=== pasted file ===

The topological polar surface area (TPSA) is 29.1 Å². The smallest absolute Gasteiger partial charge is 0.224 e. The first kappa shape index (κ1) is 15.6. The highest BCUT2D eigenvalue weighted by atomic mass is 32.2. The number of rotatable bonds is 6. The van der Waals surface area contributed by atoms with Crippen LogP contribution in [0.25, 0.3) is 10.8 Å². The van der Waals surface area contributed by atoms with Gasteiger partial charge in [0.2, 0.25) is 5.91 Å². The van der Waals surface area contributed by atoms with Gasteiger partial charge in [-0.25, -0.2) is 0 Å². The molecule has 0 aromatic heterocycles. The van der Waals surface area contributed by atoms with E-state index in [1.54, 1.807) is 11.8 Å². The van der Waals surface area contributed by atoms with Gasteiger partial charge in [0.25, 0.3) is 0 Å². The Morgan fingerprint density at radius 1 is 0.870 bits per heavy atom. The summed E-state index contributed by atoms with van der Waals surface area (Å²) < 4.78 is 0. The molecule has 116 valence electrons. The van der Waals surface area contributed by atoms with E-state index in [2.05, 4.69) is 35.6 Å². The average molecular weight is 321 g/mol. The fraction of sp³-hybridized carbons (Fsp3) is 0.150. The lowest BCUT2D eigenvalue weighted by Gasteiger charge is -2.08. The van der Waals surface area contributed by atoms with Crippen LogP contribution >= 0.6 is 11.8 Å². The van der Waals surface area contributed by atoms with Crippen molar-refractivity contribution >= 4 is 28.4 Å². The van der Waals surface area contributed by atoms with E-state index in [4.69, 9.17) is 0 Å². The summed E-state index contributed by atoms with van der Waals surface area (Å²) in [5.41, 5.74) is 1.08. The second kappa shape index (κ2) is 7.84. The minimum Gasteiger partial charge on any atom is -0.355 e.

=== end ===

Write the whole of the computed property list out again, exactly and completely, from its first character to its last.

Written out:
The topological polar surface area (TPSA) is 29.1 Å². The smallest absolute Gasteiger partial charge is 0.224 e. The first kappa shape index (κ1) is 15.6. The highest BCUT2D eigenvalue weighted by atomic mass is 32.2. The number of rotatable bonds is 6. The van der Waals surface area contributed by atoms with Crippen LogP contribution in [0.25, 0.3) is 10.8 Å². The van der Waals surface area contributed by atoms with Gasteiger partial charge in [0.2, 0.25) is 5.91 Å². The van der Waals surface area contributed by atoms with Gasteiger partial charge in [-0.25, -0.2) is 0 Å². The molecule has 0 aromatic heterocycles. The van der Waals surface area contributed by atoms with E-state index in [1.54, 1.807) is 11.8 Å². The van der Waals surface area contributed by atoms with Gasteiger partial charge in [0.25, 0.3) is 0 Å². The Morgan fingerprint density at radius 1 is 0.870 bits per heavy atom. The summed E-state index contributed by atoms with van der Waals surface area (Å²) < 4.78 is 0. The molecule has 116 valence electrons. The van der Waals surface area contributed by atoms with E-state index in [2.05, 4.69) is 35.6 Å². The average molecular weight is 321 g/mol. The fraction of sp³-hybridized carbons (Fsp3) is 0.150. The lowest BCUT2D eigenvalue weighted by Gasteiger charge is -2.08. The van der Waals surface area contributed by atoms with Crippen LogP contribution >= 0.6 is 11.8 Å². The van der Waals surface area contributed by atoms with Crippen molar-refractivity contribution >= 4 is 28.4 Å². The van der Waals surface area contributed by atoms with E-state index in [4.69, 9.17) is 0 Å². The summed E-state index contributed by atoms with van der Waals surface area (Å²) in [5.41, 5.74) is 1.08. The second kappa shape index (κ2) is 7.84. The minimum Gasteiger partial charge on any atom is -0.355 e.